A GARDEN is full of elusive forces. Microscopic Verticillium fungi clogging up the roots of a shrub and tiny thrips deforming daylily blossoms are better known for the damage they cause than their actual selves, since it isn’t easy for us to understand things we cannot see. So when mounds and bumps appear in a lawn, folks must be forgiven for knowing little about the mole, whose shyness is in league with reclusive authors and film directors.
Moles are adapted to life underground, and seldom surface to the light of day. They have good hearing but no vision. They’ve traded two eyes for a pair of extra “thumbs,” giving their large, powerful front paws six digits each. Gifted with living scoops, they can dig tunnels at a rate of one foot per minute and may create a subterranean corridor 100 feet long in a single day.
All this work is done primarily in search of food. Moles are carnivores, and will devour insect larvae, such as the grubs of Japanese chafers and European chafers, as well as earthworms, including the problematic crazy jumping worms. Their high metabolic rate and penchant for activity makes them eat 70 to 100% of their body weight each day. Given their potential for eliminating exotic, invasive pests, perhaps moles, who are North American natives, should be cheered instead of jeered. And if your hostas, dahlias, potatoes or other garden plants lose their root systems, don’t blame the moles. That destruction is likely due to voles, mouse-like vegetarians which live both above and below the soil, and who make use of mole tunnels for their own pernicious agendas.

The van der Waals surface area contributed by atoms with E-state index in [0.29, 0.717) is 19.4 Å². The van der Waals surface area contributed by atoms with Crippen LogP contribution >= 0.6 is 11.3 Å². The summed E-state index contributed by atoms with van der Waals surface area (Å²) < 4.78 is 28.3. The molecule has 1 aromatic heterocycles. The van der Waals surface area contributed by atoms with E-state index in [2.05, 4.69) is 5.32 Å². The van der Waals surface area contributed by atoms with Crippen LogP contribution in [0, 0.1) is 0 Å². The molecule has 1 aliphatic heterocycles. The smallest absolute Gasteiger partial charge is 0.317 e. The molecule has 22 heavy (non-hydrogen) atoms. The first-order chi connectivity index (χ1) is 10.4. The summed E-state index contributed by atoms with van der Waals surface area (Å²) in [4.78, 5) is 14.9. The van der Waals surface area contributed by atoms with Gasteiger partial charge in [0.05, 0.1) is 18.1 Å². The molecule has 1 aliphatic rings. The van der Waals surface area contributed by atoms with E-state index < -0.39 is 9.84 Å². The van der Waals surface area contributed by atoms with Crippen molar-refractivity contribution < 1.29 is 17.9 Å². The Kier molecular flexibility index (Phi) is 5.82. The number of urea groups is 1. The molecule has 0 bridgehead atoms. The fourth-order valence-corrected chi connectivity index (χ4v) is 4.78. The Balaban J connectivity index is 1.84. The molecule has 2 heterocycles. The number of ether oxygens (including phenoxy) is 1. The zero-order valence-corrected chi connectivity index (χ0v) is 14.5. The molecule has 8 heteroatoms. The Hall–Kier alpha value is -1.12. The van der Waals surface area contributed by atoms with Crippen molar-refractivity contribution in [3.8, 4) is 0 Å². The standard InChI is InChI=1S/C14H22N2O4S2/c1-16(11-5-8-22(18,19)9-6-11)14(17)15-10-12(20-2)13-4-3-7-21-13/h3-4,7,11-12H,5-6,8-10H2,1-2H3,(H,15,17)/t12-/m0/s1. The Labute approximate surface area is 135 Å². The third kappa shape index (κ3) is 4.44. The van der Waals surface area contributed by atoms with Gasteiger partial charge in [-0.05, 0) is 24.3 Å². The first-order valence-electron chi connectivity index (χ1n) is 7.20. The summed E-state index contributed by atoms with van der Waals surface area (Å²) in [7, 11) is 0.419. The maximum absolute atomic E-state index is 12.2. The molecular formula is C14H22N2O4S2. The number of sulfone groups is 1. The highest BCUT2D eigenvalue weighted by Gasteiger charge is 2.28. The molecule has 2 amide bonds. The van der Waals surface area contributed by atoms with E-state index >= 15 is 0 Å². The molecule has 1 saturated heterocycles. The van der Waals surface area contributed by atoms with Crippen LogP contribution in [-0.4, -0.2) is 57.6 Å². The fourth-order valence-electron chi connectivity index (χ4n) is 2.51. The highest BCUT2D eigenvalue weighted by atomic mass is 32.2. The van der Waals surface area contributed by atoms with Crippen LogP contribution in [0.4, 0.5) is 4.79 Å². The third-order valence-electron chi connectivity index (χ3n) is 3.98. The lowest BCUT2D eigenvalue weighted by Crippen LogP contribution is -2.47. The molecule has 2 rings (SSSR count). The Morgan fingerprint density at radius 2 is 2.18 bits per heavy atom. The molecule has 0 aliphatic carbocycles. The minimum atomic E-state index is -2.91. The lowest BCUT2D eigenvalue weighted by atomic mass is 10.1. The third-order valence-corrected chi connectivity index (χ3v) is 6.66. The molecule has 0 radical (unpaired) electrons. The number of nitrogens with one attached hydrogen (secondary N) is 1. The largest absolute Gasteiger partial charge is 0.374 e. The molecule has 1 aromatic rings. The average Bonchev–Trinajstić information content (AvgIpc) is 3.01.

Life underground might seem lonely but moles prefer it that way, remaining solitary except for mating. An acre of ground might be home to only one to three moles, although their activity makes it seem there are at least a dozen down below. Mother mole gives birth to three to five young in April or May and each may live for three to four years. New York is home to three mole species, the eastern, the hairy-tale, and the star-nosed. This last one has an amazing schnoz composed of 22 fleshy fingers which give it unparalleled touch sensitivity and make it the fastest-eating mammal, with the ability to identify and ingest prey in as little as 120 milliseconds.
A naturalist friend once said, “there are more urban myths about mole management than any other animal.” Home remedies, which include putting lye, pickle juice, gum, rose branches, moth balls, smoke bombs, broken glass, or sound or vibration devices into the runs, all have their followers, although trappers and biologists generally discount their effectiveness. Controlling grubs in the lawn is not a panacea, since moles eat earthworms and many other creatures not controlled by grub insecticides. Mole baits and castor-based repellant have some validity, but traps are cited as the most reliable management option. I’ve trapped a few moles, but now prefer to tolerate their damage, encourage their appetite, and save my ire for the deer.
To contact David Chinery, the horticulture educator for Cornell Cooperative Extension of Rensselaer County, email